The Seer of Cleveland asked, "Is there anything you can recall that you learned about Beethoven from RAW that RAW didn't mention in any of his writings? How is your project to listen to all of Beethoven's piano sonatas over and over again coming along?"
I just started this blog yesterday, but I've discovered already that the answering process seems to take time. I may think I've answered a question adequately, but I keep thinking of other ways to answer it. I suspect Bob/Beethoven anecdotes will percolate up in my memory over the next few months, especially if I get to teach a Schroedinger's Cat class over at the Maybe Logic Academy starting in August. (And reading Proust keeps adjusting my concept of memory altogether.)
When Bob came over to my house for our Finnegans Wake study group on a Thursday in March 1988, I put a number of Cd's on, mostly Beethoven. I think he asked for the Fifth Piano Concerto (which I have playing right now) and the Triple Concerto. I don't think I owned a recording of the Triple Concerto at the time, but in slavish fanboy fashion I bought one soon thereafter. For a change of pace he asked for some Bach, so I put on Glenn Gould playing the Goldberg Variations. He may have asked specifically for that piece. I don't recall.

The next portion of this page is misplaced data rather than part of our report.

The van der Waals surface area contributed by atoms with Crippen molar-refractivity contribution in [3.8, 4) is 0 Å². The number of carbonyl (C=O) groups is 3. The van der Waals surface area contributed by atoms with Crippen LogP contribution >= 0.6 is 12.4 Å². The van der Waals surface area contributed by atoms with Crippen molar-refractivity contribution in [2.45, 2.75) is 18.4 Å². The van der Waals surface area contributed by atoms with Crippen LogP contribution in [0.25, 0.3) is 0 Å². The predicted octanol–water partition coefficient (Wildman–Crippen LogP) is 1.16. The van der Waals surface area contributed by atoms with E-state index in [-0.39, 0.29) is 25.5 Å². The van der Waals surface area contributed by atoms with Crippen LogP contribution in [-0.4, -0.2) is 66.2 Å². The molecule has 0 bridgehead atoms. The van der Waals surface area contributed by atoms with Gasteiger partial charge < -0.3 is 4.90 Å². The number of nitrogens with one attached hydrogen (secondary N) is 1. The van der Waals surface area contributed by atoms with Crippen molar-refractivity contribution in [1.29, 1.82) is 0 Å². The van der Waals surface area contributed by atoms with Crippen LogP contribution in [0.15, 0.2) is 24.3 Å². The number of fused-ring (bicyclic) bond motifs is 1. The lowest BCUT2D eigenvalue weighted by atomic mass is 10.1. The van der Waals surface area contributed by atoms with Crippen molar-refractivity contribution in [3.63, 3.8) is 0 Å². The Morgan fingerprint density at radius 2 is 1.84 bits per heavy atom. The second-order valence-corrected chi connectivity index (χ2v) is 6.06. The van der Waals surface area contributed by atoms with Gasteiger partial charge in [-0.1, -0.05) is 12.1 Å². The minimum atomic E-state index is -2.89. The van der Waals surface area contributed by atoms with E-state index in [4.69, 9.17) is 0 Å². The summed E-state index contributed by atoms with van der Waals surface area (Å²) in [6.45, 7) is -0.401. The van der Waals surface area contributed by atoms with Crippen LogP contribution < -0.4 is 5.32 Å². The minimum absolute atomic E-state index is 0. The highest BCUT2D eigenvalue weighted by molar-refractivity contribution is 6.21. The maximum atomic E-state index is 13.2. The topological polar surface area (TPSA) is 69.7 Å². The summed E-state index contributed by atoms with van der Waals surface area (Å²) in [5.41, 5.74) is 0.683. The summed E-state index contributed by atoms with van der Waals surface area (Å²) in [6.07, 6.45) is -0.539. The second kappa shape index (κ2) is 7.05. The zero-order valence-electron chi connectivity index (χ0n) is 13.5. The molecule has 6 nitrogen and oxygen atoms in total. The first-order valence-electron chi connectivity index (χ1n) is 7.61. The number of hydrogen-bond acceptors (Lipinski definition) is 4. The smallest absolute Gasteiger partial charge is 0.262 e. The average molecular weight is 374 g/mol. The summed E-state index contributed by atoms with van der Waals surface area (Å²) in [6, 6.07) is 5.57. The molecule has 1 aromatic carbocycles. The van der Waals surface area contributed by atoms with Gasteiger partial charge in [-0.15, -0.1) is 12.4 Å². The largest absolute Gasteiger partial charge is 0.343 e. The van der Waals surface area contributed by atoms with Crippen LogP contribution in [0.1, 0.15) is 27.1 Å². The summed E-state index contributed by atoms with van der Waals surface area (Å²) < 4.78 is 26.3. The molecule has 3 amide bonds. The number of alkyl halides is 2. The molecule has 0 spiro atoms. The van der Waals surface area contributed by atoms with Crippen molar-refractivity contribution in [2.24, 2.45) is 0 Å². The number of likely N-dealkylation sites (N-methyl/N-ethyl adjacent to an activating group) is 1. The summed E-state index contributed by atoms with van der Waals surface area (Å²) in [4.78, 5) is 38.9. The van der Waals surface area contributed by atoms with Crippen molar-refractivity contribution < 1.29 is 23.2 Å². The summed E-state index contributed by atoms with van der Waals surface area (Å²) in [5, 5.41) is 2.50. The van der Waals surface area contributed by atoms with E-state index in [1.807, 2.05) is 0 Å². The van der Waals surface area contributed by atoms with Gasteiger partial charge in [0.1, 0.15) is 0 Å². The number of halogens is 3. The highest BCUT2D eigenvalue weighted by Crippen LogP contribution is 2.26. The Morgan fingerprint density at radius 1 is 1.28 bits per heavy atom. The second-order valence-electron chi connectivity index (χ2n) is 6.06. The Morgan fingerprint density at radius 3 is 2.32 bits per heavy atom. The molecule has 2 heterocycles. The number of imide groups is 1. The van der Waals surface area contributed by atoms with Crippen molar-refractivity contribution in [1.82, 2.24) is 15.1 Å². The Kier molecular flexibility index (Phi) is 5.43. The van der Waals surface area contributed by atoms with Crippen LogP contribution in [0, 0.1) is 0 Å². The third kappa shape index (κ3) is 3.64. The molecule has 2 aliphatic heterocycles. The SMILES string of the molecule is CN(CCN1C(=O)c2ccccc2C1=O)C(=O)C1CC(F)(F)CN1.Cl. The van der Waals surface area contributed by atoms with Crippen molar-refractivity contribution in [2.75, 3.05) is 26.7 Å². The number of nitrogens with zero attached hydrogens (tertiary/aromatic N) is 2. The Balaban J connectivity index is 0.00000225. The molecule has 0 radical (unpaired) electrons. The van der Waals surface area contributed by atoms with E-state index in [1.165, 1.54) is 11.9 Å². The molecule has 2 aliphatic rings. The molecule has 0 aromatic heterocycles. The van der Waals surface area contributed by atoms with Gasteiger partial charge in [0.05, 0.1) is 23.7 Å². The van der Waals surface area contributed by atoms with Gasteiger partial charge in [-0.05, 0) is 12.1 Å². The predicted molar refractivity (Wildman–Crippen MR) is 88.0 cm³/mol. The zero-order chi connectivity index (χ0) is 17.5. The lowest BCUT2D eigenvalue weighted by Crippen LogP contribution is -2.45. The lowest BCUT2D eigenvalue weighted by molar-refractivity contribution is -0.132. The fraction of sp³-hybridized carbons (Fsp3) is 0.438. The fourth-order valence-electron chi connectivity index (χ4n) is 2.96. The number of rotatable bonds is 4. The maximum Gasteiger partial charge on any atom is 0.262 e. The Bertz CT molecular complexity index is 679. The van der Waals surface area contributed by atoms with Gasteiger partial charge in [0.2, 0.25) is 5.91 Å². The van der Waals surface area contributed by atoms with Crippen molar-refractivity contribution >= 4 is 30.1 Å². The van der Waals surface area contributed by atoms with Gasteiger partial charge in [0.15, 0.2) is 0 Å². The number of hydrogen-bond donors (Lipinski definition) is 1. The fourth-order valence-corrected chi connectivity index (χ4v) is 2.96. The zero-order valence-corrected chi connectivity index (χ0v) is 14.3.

A few days earlier Mark Johnston had interviewed him for Mark's zine The Mind Blaster (heavily praised by Ivan Stang) over at Steve and Vicky Snow's house. Steve had Beethoven's Eighth Symphony playing and the Marilyn Chamber's film Insatiable playing with the sound off. Bob had brought an Endomax brain machine which I think I tried first, and we had all stocked up on Guinness Stout, etc., for Bob's week-long visit. I found that a most amusing evening. At one point Bob interrupted an answer to glance at the screen and comment on the pool table scene.
Bob told me that he once gave a talk and to introduce him someone played the "Ode to Joy" on a trombone.
He also said he once took LSD and listened to all nine Beethoven symphonies, taking a bit more before each symphony, climaxing with the Ninth at sunrise.
I once commented about liking a brief mention of Mahler in one of his books, and he replied he loved Mahler. Reading books like Prometheus Rising and Schroedinger's Cat one gets the impression that he listened mostly to Beethoven, but he did listen to a variety of classical music. However, the recent Boing Boing interview with his daughter brought up his obsession with Beethoven once again.
In the late 80's I became obsessed with basketball. I had a pianist friend call up Bob during a radio interview and ask him whether the fact that the NBA had 23 teams at the time could help him in playing the "Appassionata" (Sonata #23).
I have reached Op. 78 in my 11:32 project to listen to all 32 Beethoven piano sonatas eleven times each. I've modeled the sonatas as parallel with the eight circuits of the nervous system, so I've almost finished the Sixth Morphogenetic Circuit, and I look forward to metaprogramming Beethoven shortly.